-Count Yorga, Vampire (1970, HBO Video/Orion)
-Cutting Class (1988, Republic Pictures Home Video)
-Cyborg Cop (1993, Vidmark)
-Dark Breed (1996, PM Entertainment)
-Dark Universe (1993, PRISM Entertainment)
-Death Drug (1986, Academy Home Entertainment)
-The Dirt Bike Kid (1986, Charter Entertainment)
-The Dive (1989, M.C.E.G Virgin Home Entertainment)
-Eat and Run (1986, New World Video)
-The Evil Within (1994, A-Pix Entertainment)
-The Expectant Father (1993, Video Treasures)
-Florida Straits (1986, Orion Home Video)
-Forgotten Warrior (1986, Monarch Home Video)
-Freddy’s Nightmares: The Series (1991, Warner Home Video)
-Gargantua (1998, 20th Century Fox)
-Ghosts That Still Walk (1986, Interglobal Video Promotions)
-A Gnome Named Gnorm (1994, PolyGram Video)
-Graveyard Story (1992, Goodtimes Home Video)
-The Haunted Lantern (1997, Asia Pulp Cinema)
-Jack Frost 2 (2000, A-Pix Entertainment)
-Jaws of the Alien (1988, Star Classics)
-Kuddly Kittens (1990, MNTEX Entertainment)
-Little Monsters (1989, MGM Home Video)
-Lobster Man From Mars (1990, IVE)
-Meridian (1990, Full Moon Entertainment)
-Metalstorm: The Destruction of Jared-Syn (1983, MCA Home Video)
-The Meteor Man (1993, MGM Home Video)
-Mr. Nanny (1993, New Line Home Video)
-My Mom’s a Werewolf (1988, PRISM)
-My Uncle: The Alien (1996, PM Entertainment)
-Planet of Dinosaurs (1993, EDDE Entertainment)
-Playing Dead (2000, Academy Entertainment)
-Prehysteria! (1993, Paramount Home Video)
-Project: Alien (1989, Vidmark)
-Proteus (1996, Vidmark)
-Psychic Killer (1975, Embassy)
-Psycho II (1983, MCA Home Video)
-A Return to Salem’s Lot (1987, Warner Home Video)
-Screamers (1980, Embassy)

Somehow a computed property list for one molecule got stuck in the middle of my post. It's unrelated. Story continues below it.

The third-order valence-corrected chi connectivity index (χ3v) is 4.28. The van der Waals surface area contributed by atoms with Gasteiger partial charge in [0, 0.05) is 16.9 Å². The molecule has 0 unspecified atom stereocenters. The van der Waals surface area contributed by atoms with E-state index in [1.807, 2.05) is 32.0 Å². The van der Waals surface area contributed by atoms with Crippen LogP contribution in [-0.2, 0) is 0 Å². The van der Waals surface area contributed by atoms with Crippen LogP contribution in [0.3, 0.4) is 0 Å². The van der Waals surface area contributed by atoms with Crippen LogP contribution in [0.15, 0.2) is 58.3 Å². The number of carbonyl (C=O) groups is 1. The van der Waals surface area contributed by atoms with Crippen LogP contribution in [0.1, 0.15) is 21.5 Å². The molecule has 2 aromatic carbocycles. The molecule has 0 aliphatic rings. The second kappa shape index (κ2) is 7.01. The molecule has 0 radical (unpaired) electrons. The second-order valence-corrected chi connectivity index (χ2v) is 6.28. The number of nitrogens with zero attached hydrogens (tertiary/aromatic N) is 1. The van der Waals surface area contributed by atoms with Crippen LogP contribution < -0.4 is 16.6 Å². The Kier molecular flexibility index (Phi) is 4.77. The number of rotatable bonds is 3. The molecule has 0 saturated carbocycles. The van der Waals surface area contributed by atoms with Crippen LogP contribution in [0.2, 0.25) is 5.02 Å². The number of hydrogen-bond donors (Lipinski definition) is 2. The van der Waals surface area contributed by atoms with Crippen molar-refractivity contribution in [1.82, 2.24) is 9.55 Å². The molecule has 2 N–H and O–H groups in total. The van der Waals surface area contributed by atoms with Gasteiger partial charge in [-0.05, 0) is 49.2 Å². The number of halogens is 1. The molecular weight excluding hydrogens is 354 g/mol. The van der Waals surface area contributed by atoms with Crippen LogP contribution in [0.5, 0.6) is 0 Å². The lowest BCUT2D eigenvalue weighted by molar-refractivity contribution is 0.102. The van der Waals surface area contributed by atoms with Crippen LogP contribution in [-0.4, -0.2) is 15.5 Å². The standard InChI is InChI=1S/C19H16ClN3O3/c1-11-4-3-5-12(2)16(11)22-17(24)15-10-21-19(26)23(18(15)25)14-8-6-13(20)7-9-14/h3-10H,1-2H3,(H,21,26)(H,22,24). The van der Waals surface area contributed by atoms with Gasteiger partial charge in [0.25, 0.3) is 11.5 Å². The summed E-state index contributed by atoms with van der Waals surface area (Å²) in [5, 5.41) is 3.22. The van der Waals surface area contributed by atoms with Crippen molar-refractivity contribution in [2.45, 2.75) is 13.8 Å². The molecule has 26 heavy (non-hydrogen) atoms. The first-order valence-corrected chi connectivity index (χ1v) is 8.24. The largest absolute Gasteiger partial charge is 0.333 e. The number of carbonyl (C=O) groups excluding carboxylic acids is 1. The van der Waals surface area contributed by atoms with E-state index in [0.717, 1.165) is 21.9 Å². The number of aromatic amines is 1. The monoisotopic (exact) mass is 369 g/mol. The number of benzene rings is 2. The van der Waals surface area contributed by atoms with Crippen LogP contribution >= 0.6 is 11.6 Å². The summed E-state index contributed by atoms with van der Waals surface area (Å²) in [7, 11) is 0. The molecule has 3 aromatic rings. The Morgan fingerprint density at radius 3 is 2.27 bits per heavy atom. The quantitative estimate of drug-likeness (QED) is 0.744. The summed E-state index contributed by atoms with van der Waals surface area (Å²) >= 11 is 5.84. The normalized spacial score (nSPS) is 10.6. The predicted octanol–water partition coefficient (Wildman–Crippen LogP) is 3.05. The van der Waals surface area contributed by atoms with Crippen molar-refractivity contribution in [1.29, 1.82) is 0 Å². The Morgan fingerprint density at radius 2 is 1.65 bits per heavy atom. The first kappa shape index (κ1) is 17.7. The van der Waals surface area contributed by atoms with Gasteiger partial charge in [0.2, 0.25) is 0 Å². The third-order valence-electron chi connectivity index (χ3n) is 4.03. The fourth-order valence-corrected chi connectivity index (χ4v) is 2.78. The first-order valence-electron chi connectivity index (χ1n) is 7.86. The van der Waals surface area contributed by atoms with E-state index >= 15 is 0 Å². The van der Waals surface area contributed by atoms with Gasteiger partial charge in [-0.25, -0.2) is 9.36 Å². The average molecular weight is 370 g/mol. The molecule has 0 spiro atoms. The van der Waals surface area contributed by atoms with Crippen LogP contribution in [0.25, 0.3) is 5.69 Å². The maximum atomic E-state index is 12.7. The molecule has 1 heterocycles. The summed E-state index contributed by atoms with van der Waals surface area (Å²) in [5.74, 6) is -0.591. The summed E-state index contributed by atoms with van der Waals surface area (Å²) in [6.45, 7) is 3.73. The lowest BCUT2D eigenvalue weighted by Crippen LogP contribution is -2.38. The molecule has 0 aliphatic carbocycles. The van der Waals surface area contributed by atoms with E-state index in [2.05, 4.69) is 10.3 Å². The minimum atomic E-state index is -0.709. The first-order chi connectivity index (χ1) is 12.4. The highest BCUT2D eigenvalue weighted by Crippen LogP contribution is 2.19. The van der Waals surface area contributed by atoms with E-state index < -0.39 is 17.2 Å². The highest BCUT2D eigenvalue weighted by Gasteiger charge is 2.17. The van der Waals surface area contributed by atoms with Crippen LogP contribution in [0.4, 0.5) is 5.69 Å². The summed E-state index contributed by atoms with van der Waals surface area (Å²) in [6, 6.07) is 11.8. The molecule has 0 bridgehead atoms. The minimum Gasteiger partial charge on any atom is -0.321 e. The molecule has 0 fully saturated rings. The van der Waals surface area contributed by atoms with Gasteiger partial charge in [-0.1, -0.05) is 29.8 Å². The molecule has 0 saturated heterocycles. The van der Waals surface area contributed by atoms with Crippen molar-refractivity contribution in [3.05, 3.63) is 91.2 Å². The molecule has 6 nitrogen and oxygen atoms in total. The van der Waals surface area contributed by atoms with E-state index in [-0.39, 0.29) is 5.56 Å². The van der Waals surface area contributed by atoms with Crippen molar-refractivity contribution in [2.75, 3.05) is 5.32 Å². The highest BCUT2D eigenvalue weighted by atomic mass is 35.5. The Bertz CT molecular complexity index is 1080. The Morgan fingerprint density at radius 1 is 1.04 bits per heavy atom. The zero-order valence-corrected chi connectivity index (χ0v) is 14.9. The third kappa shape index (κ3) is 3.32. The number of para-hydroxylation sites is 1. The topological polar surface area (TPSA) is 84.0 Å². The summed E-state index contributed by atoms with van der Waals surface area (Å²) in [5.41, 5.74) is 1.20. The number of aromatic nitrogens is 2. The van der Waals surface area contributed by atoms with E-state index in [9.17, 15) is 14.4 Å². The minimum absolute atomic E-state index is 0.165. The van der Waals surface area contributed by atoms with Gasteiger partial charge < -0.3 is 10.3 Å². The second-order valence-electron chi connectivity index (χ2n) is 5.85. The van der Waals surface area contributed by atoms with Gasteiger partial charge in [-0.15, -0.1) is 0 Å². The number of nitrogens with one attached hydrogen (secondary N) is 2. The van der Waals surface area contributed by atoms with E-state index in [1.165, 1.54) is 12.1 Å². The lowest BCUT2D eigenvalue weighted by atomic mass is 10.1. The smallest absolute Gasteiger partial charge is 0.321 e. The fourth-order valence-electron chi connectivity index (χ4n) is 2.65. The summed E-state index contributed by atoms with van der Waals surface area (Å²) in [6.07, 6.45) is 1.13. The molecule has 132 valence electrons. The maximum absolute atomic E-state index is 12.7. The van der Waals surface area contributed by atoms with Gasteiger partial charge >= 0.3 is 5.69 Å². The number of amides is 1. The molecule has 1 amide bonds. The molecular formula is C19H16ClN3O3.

-Shallow Grave (1990, Paramount Home Video)
-Short Circuit (1986, CBS Fox Video)
-Spaced Invaders (1990, Touchstone Home Video)
-Stepmonster (1993, New Horizon)
-Strange Invaders (1983, Vestron Video)
-The Surgeon (1993, A-Pix Entertainment)
-The Texas Chainsaw Massacre Part 2 (1986, Media)
Matt’s purchases from The Barn:
-Abraxas (1990, United American Video)
-Angel of Fury (1992, Imperial Entertainment)
-Anguish (1987, Key Video)
-Bad Blood (1981, Academy Entertainment)
-Band of the Hand (1986, Columbia TriStar Home Video)
-BrainWaves (1983, Embassy Home Entertainment)
-Cage 2 (1994, Summa Video)
-The Carpenter (1988, Republic Pictures Home Video)
-The CBS/FOX Guide to Home Videography (1983, CBS FOX Video)
-Chinatown Connection (1990, Southgate Entertainment)
-Cut and Run (1985, New World Pictures)
-Dead Tides (1997, Live Home Video)
-DeepStar Six (1989, IVE)
-Double Blast (1994, Vidmark)
-Dragonfight (1990, Warner Home Video)
-Eye of the Eagle (1987, MGM Home Entertainment)
-A Fight for Honor (1992, York Home Video)
-Fist Fighter (1989, IVE)
-Free Spirit: The American Biker (1991, Visual Entertainment Group)
-The Joy of Natural Child Birth (1985, MCA Home Video)
-Laser Mission (1989, Platinum Disc)
-The Legend of Gator Face (1996, Lions Gate)
-Link (1986, Home Box Office Home Video)
-Making Contact (1985, Anchor Bay)
-Merlin and the Sword (1986, Vestron Video)
-Mindfield (1989, Magnum Entertainment)
-The Moon in the Gutter (1983, RCA/Columbia Pictures Home Video)
-Nightflyers (1987, IVE)
-Ninja Enforcer (1976, New Pacific Pictures)
-Ninja Mission (1984, Media Home Entertainment)
-No Retreat, No Surrender (1986, New World Pictures)
-The Playroom (1989, Republic Pictures)
-Raw Courage (1984, New World Pictures)
-Rock House (1988, Coyote Video)
-Rooftops (1989, Avid Home Video)
-S.A.S. San Salvador (1983, Vestron Video)
-Sudden Thunder (1990, AIP)
-A Taste of Hell (1973, Star Maker Video)
-Thunderground (1989, SGE Home Video)
-Torment (1986, New World Pictures)